I ran across your blog today. I have been thinking about becoming an architect for years. My delay and ambivalence has had to do with raising/financing three kids, the growth in my own business, and the reality of life as an architect (my brother in law is one). Now, however, my youngest is in college, my design business is exceedingly slow, and I am definitely moving toward a change.
I have been thinking more and more seriously about getting a march I in architecture. There's part of me that's terrified of not being up to the mark, of being too old to tackle this. But I'm not sure that's my greatest impediment. (I took two courses at UCLA last fall and did well.) I'm old enough not to want to waste money and time in a formal 3 yr program unless I have a better idea of how I could fit into the world of architecture.
Wow - I will be honest. Most individuals that contact me are at the start of their career - i.e., students in school, recent graduates. Sometimes, I hear from a early to mid-career who wishes to pursue architecture, but your background is a first.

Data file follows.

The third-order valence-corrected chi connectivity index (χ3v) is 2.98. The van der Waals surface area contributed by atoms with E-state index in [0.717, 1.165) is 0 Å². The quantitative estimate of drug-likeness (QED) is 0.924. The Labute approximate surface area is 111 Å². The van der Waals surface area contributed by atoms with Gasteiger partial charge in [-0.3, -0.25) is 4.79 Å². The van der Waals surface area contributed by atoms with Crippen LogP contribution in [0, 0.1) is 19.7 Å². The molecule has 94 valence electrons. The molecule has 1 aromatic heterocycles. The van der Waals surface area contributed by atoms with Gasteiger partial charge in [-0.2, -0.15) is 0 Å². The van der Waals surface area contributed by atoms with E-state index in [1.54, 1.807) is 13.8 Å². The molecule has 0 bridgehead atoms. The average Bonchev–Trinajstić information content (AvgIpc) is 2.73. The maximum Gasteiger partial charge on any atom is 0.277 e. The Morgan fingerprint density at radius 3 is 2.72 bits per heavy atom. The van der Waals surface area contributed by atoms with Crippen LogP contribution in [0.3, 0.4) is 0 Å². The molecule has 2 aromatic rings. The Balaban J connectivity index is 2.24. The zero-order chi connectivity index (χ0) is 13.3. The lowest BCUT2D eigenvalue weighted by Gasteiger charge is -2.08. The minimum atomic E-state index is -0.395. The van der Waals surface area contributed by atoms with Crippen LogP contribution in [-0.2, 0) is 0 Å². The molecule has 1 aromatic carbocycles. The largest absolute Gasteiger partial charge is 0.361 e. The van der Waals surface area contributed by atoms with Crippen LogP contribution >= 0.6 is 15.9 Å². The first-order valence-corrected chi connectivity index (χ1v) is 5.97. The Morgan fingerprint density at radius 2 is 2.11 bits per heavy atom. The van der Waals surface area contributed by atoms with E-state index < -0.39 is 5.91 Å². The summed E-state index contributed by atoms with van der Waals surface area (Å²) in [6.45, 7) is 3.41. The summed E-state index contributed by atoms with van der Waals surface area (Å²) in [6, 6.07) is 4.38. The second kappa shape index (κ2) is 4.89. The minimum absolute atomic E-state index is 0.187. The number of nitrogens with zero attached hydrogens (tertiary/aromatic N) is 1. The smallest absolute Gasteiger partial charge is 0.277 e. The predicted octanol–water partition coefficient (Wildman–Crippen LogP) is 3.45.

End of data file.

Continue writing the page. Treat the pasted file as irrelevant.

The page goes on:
I will do my best, but it may be best to talk on the phone to brainstorm together.
First, given your design-related background and that you have between 25-40 years of productive work life, I would suggest you go for it - become an architect. Philip Johnson did not become licensed until he was 39 and practiced the craft into his 90s until he passed away.
Clearly, you have many developed skills to offer the marketplace; perhaps the question is whether or not you do it on your own or part of another firm. Of course, as you admit - where do you go with this. One source you may wish to access is the book - What Color is Your Parachute? by Richard Bolles (Ten Speed Press). Next to the Bible, this is the best selling book; Bolles helps readers determine the next step for their career.
Other than reading, I would suggest you begin to truly network with other design professionals as you may already be doing. Be willing to share your story of who you are and ask for ideas on what to do. You are LEED and I am sure you could serve as a consultant.
Granted becoming an architect will take some years (5-6), but will it be worthwhile. I have been in education for almost 20 years and did have a student entering our MArch program in his mid-50s with a Ph.D. in Mech Eng. He brought a great deal to the program despite he was older than some of the faculty. He is gainfully employed in the profession soon to be licensed.
Bottom line - discover what you love and find the opportunites that allow you to pursue your passion -- i.e, find your passion and find someone to pay you to do it. I have had the fortunate to do that for almost 20 years.
Best -- If you wish to discuss via phone, let me know as I can serve as a consultant. Do look at my book, Becoming an Architect, 2nd Edition.